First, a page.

Shvat 2, 5767
The head of Israel's central Holocaust
memorial on Saturday assailed Jewish settlers who harass Palestinians in a
tinderbox West Bank city, saying the abuse recalled the anti-Semitism of
pre-World War Two Europe.
Yad Vashem chairman Yosef Lapid's unusually fierce and public attack was prompted by Israeli television footage showing a Hebron settler woman hissing "whore" at her Palestinian neighbour and settler children lobbing rocks at Arab homes.
The spectacle stirred outrage in the Jewish state, where many view the settlers as a movement opposed to coexistence with a future Palestinian state in the West Bank and Gaza Strip.
Lapid, a Holocaust survivor who lost his father to the Nazi genocide, said in a weekly commentary on Israel Radio that the acts of some Hebron settlers reminded him of persecution endured by Jews in his native Yugoslavia on the eve of World War Two.
"It was not crematoria or pogroms that made our life in the diaspora bitter before they began to kill us, but persecution, harassment, stone-throwing, damage to livelihood, intimidation, spitting and scorn," Lapid said.
"I was afraid to go to school, because of the little anti-Semites who used to lay in ambush on the way and beat us up. How is that different from a Palestinian child in Hebron?"
Hebron has been a frequent flashpoint of more than six years of Israeli-Palestinian fighting. Some 400 settlers live there, under heavy Israeli military guard, among 150,000 Palestinians.
Hebron settlers were not immediately available to respond to Lapid's criticism, but Israel Radio broadcast earlier comments by the community's spokesman, Noam Arnon, in which he played down the televised harassments as "fringe incidents."
"In six years, 37 Jews have been murdered in Hebron, and now they're preoccupied with curses?" Arnon said.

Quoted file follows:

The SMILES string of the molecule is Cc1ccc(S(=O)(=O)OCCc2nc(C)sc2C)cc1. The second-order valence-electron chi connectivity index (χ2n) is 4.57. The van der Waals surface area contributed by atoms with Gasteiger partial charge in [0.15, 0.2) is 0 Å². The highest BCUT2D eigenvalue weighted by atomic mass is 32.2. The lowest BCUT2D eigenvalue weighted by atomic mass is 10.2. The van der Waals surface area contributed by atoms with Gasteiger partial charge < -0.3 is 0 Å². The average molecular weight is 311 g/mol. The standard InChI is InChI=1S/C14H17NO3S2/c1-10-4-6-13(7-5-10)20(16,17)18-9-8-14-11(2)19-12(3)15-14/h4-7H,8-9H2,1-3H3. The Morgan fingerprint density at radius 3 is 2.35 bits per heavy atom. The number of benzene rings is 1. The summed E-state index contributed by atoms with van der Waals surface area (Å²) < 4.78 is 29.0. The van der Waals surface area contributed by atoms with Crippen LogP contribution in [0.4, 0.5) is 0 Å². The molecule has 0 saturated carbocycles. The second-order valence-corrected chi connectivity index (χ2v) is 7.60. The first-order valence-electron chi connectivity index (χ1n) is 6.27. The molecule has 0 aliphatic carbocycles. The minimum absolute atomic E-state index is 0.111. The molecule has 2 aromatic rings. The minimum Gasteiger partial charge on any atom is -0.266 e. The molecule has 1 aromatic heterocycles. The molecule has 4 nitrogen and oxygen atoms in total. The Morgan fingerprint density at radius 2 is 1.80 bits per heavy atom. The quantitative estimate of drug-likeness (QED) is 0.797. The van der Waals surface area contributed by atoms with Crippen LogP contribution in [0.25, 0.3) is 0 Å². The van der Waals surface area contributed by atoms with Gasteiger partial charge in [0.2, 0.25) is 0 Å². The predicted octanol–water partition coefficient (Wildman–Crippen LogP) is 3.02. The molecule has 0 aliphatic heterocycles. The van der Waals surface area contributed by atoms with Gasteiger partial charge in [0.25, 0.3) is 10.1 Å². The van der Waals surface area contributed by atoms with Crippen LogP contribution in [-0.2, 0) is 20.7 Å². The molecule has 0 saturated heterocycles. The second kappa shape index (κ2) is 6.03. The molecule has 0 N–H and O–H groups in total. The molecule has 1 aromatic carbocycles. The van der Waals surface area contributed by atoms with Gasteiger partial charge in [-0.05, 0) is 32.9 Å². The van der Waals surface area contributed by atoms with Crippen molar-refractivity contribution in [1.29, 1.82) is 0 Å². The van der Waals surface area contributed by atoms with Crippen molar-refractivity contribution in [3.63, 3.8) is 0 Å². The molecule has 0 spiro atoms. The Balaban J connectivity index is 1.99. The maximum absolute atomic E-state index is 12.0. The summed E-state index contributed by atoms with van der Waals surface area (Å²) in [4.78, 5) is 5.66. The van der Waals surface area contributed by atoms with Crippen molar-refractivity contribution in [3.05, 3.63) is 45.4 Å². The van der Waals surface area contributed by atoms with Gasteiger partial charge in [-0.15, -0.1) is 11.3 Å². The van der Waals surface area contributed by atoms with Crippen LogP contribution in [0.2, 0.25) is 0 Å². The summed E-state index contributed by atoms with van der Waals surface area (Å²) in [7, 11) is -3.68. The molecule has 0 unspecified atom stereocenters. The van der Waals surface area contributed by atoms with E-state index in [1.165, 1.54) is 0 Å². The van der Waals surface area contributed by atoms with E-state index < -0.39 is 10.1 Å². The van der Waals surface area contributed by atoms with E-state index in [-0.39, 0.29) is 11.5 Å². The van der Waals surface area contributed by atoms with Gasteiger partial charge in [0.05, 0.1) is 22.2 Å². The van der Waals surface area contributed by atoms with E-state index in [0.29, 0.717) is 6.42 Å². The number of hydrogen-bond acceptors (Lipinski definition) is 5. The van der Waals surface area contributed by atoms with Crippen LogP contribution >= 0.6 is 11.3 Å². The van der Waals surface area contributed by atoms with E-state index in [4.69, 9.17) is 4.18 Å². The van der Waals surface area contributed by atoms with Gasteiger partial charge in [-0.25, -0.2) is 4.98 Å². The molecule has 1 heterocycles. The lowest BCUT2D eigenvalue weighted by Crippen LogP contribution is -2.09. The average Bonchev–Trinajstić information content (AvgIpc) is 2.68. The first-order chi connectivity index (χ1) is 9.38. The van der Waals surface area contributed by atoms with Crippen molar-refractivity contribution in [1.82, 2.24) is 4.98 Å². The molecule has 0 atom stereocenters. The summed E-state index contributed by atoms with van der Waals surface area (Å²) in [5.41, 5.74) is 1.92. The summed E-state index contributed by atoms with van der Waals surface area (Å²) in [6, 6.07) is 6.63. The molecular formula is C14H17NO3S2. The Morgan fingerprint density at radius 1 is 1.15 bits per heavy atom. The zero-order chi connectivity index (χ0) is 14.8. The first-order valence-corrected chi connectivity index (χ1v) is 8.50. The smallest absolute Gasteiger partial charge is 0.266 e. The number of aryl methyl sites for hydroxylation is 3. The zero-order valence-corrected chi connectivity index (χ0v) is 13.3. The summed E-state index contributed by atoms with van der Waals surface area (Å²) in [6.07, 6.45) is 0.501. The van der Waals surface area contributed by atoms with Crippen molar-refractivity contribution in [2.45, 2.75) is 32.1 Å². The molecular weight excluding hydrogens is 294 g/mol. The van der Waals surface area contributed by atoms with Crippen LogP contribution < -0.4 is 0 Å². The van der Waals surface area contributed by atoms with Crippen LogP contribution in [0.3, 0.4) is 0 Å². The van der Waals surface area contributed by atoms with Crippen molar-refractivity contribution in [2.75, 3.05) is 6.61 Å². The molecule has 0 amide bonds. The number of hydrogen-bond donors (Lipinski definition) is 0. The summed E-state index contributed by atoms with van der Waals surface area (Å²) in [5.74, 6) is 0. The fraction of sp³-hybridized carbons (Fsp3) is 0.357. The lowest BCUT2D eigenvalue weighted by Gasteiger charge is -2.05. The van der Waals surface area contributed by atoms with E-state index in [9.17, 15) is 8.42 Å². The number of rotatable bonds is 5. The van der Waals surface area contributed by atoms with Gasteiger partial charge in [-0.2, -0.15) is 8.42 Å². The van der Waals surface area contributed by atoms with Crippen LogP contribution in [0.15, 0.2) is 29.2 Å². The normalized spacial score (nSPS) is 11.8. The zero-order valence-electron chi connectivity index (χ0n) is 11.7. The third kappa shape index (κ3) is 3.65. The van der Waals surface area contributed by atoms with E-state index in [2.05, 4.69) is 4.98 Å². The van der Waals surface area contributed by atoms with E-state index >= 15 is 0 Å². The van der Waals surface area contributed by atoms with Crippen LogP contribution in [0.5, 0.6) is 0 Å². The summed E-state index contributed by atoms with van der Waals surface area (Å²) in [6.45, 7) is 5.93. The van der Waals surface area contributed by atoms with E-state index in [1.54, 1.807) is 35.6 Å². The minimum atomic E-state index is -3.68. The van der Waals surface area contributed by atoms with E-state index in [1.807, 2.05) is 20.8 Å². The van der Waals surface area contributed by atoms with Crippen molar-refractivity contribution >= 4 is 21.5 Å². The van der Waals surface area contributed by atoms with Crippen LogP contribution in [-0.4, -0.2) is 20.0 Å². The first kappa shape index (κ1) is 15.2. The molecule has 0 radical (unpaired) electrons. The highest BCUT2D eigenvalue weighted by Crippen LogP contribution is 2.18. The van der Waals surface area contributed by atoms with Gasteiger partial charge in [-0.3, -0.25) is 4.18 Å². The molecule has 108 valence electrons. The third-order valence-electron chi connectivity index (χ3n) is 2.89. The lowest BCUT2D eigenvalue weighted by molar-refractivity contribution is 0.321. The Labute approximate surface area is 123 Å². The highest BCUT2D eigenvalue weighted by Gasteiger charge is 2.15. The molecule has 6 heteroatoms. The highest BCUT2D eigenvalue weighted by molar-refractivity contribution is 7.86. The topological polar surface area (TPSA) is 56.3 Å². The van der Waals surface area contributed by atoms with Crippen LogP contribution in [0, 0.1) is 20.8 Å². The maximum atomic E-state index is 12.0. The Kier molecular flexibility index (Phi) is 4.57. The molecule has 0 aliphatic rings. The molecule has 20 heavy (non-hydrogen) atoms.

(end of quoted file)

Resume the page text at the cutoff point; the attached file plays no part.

Israeli Prime Minister Ehud Olmert ordered a cabinet-level probe last week into Palestinian allegations that abuse by Hebron settlers is commonplace and routinely ignored by Israel.
Deputy Defence Minister Ephraim Sneh said he hoped for an Israeli crackdown against the settler "provocateurs", but Palestinian officials called for comprehensive action.
"If they are serious about coexistence, the Israelis must take practical steps on the hundreds of daily violations against Palestinians in the old city," Hebron Governor Arif Jabari said.
Jabari's apparent pessimism was shared by Lapid, a former justice minister.
"We Jewish citizens of Israel wave a reprimanding finger at most," he said. "Worse still, I tolerated this silently as justice minister too."
The World Court has branded the settlements illegal but many Jews claim a biblical birthright to the West Bank, which Israel captured from Jordan in the 1967 Middle East war.
Israel withdrew settlers and soldiers from Gaza in 2005, a move billed as breaking the diplomatic deadlock with the Palestinians. The rise since of Hamas, a Palestinian Islamist group whose charter calls for the Jewish state's destruction, has hardened settler resolve not to leave the West Bank.
Lapid said while there was no comparing the Holocaust with Palestinian suffering from Israel's policies, this did not mean Israelis could not be culpable.
"It is inconceivable for the memory of Auschwitz to warrant ignoring the fact that there are Jews among us who behave today towards Palestinians just like German, Hungarian, Polish and other anti-Semites behaved towards Jews," he said.